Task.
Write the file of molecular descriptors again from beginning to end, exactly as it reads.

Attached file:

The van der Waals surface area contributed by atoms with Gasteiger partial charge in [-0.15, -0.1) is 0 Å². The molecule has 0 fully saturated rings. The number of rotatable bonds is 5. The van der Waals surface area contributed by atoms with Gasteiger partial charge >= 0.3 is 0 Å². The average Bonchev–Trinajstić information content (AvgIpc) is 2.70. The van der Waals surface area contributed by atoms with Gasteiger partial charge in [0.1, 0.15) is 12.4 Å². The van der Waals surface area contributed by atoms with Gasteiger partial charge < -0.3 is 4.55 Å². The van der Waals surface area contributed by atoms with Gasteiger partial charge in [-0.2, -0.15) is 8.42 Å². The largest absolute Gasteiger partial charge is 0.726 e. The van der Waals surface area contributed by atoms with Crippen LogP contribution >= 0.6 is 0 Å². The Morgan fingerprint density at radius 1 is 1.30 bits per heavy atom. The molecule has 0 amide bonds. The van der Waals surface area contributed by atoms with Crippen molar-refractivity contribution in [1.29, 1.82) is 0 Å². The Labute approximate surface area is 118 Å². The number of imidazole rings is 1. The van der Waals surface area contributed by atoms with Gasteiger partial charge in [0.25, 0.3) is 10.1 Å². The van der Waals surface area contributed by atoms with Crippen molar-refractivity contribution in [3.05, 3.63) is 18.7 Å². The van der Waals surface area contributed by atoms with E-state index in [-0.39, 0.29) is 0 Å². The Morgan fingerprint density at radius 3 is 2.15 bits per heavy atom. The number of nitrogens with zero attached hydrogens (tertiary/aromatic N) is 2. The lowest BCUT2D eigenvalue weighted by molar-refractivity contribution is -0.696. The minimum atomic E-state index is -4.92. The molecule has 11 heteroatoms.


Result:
The van der Waals surface area contributed by atoms with Gasteiger partial charge in [-0.15, -0.1) is 0 Å². The molecule has 0 fully saturated rings. The number of rotatable bonds is 5. The van der Waals surface area contributed by atoms with Gasteiger partial charge >= 0.3 is 0 Å². The average Bonchev–Trinajstić information content (AvgIpc) is 2.70. The van der Waals surface area contributed by atoms with Gasteiger partial charge in [0.1, 0.15) is 12.4 Å². The van der Waals surface area contributed by atoms with Gasteiger partial charge < -0.3 is 4.55 Å². The van der Waals surface area contributed by atoms with Gasteiger partial charge in [-0.2, -0.15) is 8.42 Å². The largest absolute Gasteiger partial charge is 0.726 e. The van der Waals surface area contributed by atoms with Crippen LogP contribution >= 0.6 is 0 Å². The Morgan fingerprint density at radius 1 is 1.30 bits per heavy atom. The molecule has 0 amide bonds. The van der Waals surface area contributed by atoms with Crippen molar-refractivity contribution in [1.29, 1.82) is 0 Å². The Labute approximate surface area is 118 Å². The number of imidazole rings is 1. The van der Waals surface area contributed by atoms with Gasteiger partial charge in [0.25, 0.3) is 10.1 Å². The van der Waals surface area contributed by atoms with Crippen molar-refractivity contribution in [3.05, 3.63) is 18.7 Å². The van der Waals surface area contributed by atoms with E-state index in [-0.39, 0.29) is 0 Å². The Morgan fingerprint density at radius 3 is 2.15 bits per heavy atom. The number of nitrogens with zero attached hydrogens (tertiary/aromatic N) is 2. The lowest BCUT2D eigenvalue weighted by molar-refractivity contribution is -0.696. The minimum atomic E-state index is -4.92. The molecule has 11 heteroatoms.